I’m not panicked — I’m just expelling stress…
Okay, I’m a little panicked. But not in a bad way.
What you’ve got here is a dude (me) who has found his groove while in his home office — relaxed, productive, having fun… who is preparing to be jettisoned out into the cruel world of airline travel and travel.
And I’m trying to get about a week’s worth of work done in two days here. While packing and futzing with my PowerPoint presentation.
See, I’m off to Orlando for two seminars — first, a private workshop over the weekend, where I’ll be personally coaching people on copy… and then, right after that, Rich Schefren’s big event, where I’ll be delivering an interactive presentation.
Working without a net the entire time.
I enjoy these big damn events, once I get to the hotel and get settled. It’s the travel that gets to me — I’ve got a six a.m. flight, one plane change (in Atlanta, no less — a truly abysmal airport), and I’m forced to check luggage this time (which means I may never see a lot of my favorite clothes again).
I’ll be gone for a week, so don’t burn the place down while I’m gone.
I’ll try to blog from the road. (I’ll be fully armed with computers and high-speed web, but short on time and energy.)
In the meantime, I’ve pulled a post from the Radio Rant Coaching Club, and pasted it below for your edification and enjoyment. As much as I share in this blog, you know, I do even more for the guys in the coaching club. (That’s a small pitch — if you haven’t checked out the opportunities of the coaching club yet, you’re being foolish. Go to www.carltoncoaching.com right now, and get your free trial month. Just do it.)
This post below was my answer to a Forum query about the role of a sense of humor in creating advertising. Not in the copy — but behind the copy, in the head of the writer.
This is an important topic, cuz people screw it up so often. I have lots more to say about this, and if you want, we’ll do a deeper discussion later. Please post your comments on this, and let me know what you think.
Here’s the post from the Radio Rant Coaching Club:
The subject of developing, or finding, a sense of humor always comes up when pro’s gather in a smoky back room to discuss advertising.
None of us know if it’s a self-selection process, or just an accident… but I can’t think of a top copywriter who doesn’t laugh easily and heartily (and at a wide range of funny subjects, from the profane to the juvenile).
My theory is that the top end of any creative gig is over-represented by naturally funny people. Practical intelligence (the kind that gets stuff done, not the kind that stares at its own navel) comes already equipped with a cutting sense of humor — it’s part of the default software of our minds, I think.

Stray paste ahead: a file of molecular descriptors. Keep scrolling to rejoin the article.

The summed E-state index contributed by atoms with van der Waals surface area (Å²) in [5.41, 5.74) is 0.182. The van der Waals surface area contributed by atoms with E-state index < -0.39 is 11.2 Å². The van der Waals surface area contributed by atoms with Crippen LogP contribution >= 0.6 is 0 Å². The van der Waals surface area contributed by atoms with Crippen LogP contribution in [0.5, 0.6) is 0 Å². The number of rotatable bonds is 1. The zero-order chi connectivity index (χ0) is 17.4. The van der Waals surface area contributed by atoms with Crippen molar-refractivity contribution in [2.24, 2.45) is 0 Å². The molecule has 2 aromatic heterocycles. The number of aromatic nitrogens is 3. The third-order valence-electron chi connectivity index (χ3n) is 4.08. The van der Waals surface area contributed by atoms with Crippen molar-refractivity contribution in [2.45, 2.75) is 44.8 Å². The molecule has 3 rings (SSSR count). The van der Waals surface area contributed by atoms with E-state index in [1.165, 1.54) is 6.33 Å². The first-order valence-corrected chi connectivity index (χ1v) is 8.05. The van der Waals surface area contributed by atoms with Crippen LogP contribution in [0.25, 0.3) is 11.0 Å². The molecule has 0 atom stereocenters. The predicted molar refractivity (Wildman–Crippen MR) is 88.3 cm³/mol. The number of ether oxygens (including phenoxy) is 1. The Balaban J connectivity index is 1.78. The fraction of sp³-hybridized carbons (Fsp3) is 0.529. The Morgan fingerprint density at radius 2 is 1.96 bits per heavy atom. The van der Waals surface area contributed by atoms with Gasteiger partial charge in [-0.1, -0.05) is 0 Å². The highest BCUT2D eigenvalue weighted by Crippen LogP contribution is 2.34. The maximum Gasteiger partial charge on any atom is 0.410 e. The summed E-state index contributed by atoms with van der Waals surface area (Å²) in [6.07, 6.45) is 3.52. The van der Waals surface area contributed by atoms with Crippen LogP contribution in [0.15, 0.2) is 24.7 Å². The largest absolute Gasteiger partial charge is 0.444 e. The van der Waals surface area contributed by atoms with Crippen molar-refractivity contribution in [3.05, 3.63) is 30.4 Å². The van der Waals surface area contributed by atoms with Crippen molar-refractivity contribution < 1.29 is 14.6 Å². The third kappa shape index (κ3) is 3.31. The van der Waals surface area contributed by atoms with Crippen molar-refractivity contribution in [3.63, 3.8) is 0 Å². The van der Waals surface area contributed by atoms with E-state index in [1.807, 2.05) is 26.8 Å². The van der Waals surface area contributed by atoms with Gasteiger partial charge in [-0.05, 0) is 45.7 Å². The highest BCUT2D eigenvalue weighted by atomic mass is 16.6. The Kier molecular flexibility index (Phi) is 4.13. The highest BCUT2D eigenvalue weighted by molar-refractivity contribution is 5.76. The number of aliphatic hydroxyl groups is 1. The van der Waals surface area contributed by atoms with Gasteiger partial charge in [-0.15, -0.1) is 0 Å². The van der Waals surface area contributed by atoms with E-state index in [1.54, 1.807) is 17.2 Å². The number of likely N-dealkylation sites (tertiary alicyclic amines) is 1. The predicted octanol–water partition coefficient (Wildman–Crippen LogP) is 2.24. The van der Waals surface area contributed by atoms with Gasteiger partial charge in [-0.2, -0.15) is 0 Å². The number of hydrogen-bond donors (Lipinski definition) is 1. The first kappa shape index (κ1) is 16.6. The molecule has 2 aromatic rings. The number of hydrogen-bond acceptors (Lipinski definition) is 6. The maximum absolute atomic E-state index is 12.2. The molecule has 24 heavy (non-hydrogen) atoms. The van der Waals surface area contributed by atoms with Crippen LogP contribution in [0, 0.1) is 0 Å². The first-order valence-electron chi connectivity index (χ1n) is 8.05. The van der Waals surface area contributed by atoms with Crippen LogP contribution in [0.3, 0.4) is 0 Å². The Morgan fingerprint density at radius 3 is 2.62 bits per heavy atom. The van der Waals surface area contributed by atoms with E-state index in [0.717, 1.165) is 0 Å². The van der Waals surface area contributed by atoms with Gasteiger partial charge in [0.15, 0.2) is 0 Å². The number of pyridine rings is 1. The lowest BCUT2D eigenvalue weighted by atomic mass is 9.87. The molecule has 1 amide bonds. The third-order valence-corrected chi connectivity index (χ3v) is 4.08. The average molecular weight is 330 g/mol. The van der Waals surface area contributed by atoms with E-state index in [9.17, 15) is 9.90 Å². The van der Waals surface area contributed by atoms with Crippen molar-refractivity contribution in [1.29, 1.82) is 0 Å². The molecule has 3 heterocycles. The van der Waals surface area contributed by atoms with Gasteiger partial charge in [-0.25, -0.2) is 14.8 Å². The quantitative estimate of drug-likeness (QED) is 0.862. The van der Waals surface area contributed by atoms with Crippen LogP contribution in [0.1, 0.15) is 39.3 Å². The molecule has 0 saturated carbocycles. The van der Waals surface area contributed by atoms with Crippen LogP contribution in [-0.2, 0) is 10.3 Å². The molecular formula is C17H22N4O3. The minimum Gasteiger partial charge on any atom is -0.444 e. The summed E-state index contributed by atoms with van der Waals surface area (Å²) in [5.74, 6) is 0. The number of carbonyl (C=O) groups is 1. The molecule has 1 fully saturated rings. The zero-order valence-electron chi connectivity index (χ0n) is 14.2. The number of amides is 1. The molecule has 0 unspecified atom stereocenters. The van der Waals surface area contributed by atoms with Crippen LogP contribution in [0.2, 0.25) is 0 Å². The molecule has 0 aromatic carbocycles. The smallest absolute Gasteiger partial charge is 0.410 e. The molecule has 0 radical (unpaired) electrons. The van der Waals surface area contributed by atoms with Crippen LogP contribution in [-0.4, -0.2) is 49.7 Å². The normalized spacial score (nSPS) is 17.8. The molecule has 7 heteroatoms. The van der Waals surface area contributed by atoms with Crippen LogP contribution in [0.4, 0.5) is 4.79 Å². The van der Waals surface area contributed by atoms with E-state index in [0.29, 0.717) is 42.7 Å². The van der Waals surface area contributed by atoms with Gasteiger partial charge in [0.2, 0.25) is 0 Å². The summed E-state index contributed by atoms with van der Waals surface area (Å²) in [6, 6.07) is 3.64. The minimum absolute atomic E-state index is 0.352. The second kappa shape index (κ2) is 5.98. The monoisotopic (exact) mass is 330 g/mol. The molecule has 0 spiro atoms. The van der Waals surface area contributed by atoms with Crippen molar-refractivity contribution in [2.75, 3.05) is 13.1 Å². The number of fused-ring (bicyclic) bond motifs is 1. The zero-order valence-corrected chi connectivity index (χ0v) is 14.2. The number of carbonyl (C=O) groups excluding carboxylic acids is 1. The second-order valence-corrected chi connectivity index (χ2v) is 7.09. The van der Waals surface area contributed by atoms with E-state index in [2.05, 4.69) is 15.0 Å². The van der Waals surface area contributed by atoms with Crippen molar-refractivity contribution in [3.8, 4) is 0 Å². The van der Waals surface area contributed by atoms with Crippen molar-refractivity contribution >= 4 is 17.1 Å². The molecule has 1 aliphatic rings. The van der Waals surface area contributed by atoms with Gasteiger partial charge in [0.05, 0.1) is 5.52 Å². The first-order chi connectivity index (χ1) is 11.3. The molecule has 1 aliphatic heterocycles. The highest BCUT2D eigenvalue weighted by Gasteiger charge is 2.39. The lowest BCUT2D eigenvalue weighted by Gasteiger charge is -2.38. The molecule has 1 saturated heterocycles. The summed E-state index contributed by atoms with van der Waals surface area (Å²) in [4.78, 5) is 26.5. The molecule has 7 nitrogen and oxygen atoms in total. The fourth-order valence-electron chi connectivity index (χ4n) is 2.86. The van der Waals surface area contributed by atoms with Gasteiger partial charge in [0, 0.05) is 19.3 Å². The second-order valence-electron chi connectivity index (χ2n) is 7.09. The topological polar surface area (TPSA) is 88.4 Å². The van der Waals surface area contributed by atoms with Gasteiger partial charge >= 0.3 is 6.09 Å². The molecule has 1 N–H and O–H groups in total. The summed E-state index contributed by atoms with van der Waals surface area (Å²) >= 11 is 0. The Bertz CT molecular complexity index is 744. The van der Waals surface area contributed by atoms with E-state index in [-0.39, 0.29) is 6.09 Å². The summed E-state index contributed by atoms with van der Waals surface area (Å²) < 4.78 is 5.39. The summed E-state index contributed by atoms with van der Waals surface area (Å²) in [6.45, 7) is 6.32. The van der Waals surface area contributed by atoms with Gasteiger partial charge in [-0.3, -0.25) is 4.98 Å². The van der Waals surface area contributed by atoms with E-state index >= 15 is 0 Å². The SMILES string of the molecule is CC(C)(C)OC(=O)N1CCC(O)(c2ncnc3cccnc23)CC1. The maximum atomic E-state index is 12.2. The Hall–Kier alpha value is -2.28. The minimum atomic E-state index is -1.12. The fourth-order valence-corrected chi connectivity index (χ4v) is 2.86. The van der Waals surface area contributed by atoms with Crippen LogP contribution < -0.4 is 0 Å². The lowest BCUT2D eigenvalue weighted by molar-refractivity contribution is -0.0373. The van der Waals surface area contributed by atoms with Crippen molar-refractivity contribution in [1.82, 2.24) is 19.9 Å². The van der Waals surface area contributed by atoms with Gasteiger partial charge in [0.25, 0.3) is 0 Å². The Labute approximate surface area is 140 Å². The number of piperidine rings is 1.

I mean, even the really depressed and suicidal guys who are highly creative (and I’ve known some) are achingly funny when you get to know them.
However, you should not despair if you feel you don’t have a “top end” sense of humor. I’m talking about only the top 1% of the best. There are plenty of very, very good writers who roll their eyes at the hot-shots in the corner, howling with laughter.
You can be dead-ass boring, and still do a great job. Most people are somewhere between the two extremes, and once you find your own groove, you’re fine.
I have nothing but anecdotal proof behind this, but my suspicion is that without a killer sense of humor, you aren’t equipped for the rare air at the tippy- top. It’s a stress releaser, a bonding tool, and a way to look at the world when things aren’t going so well.
Kind of like having nice, razor-sharp teeth as a predator. It’s one of the main tools, and trumps all kinds of other handicaps.
I don’t think you can “find” a sense of humor, though. You got what you got.
It’s not a big loss if you’re not a belly-grabber. There isn’t room at the top of any profession for everyone, anyway.
Gosh, that sounds arrogant, doesn’t it.
And maybe I’m wrong. But them’s my thoughts, anyway…
Side note: Halbert and I spent most of our years together laughing, even when things weren’t so rosy. At seminars, good-hearted and well-meaning folks would try to sneak up next to us to share in the fun… but were almost always horrified at WHAT we were laughing at. It was often juvenile stuff, or else so obscure and “inside” that no outsider could possibly fathom what was cracking us up so much.
Watch the movie M*A*S*H (not the dreary tv show). It’s centered on this very subject — the funny, irreverent dudes against the humorless bastards. It’s a partian movie — the funny guys are the heroes — but there are many people who watch it and think “How come those assholes are depicted as heroes, when they’re clearly savages… imagine, laughing at serious stuff…”
Last note: Truly advanced humor has little place in the final results of advertising. I’ve hung out with Frank Kern a few times, and he’s an evil-funny bastard… but he reins it in when he writes. Hard to believe, since his copy is so edgy, but it’s true. We both vow never to reveal what we really talk about in private, you know…